The Oxford American Georgia Music Issue (alternate universe version)

One of my favorite days every year is when the new Oxford American music issue comes in the mail. This is the magazine’s 17th annual music issue. At first, every music issue gathered music from around the South. For the past six years, each issue has focused on one Southern state. This year it’s Georgia. My home state.

As always, the CD that comes with the issue is fantastic — full of deep tracks by well-known artists, and revelations by musicians most of us have never heard of. The Georgia version ranges from James Brown and the Allman Brothers to ’70s folkie Alice Swoboda* and my new obsession, indie-pop singer Ruby the RabbitFoot (from my hometown of St. Simons Island!)

*Alice’s real last name was Harper but she switched her stage name after seeing a mention of the old Mets’ outfielder Ron Swoboda. This is my favorite factoid in quite some time.

But as I went through the tracks, my mind kept creating another CD — one with some of the other great Georgia musicians I’ve loved over the years.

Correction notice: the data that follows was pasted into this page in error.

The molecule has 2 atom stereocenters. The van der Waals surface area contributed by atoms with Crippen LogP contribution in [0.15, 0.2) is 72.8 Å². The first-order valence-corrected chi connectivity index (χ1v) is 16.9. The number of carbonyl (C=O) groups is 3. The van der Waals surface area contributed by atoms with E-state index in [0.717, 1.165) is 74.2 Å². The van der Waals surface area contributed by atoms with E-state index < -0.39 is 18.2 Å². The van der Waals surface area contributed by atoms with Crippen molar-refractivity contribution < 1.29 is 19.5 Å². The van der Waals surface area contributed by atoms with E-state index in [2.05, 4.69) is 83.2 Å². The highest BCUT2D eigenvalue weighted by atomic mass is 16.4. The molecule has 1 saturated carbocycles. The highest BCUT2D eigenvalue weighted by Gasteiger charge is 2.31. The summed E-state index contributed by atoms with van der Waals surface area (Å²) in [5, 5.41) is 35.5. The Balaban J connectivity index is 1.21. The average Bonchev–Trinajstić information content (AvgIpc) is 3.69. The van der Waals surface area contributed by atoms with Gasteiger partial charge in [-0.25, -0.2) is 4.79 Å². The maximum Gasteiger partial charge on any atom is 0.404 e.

So here’s a mythical Disc 2 that doesn’t repeat any of the artists from the Oxford American disc (with one necessary exception). That means I can’t use, among others, Ray Charles, Otis Redding, the Drive-By Truckers, Johnny Mercer, OutKast or R.E.M. (they show up on an Indigo Girls track). In the spirit of the OA collections, I’ve avoided the obvious choices from better-known artists, and tried to throw in a few folks you might not know about.

  1. Gladys Knight and the Pips, “Neither One of Us (Wants To Be the First To Say Goodbye)”

“Midnight Train To Georgia” bubbles underneath all Georgia music the same way “Georgia On My Mind” does, so let’s try Gladys’ greatest ballad instead. If you’ve ever loved and lost, you’ll be a mess by the time she hits the bridge. This song, “Midnight Train” and “You’re the Best Thing That Ever Happened To Me” — the group’s three indisputable classics — were all written by Jim Weatherly, who was a quarterback on all-white Ole Miss football teams in the early ’60s. Life is weird and messy and wonderful.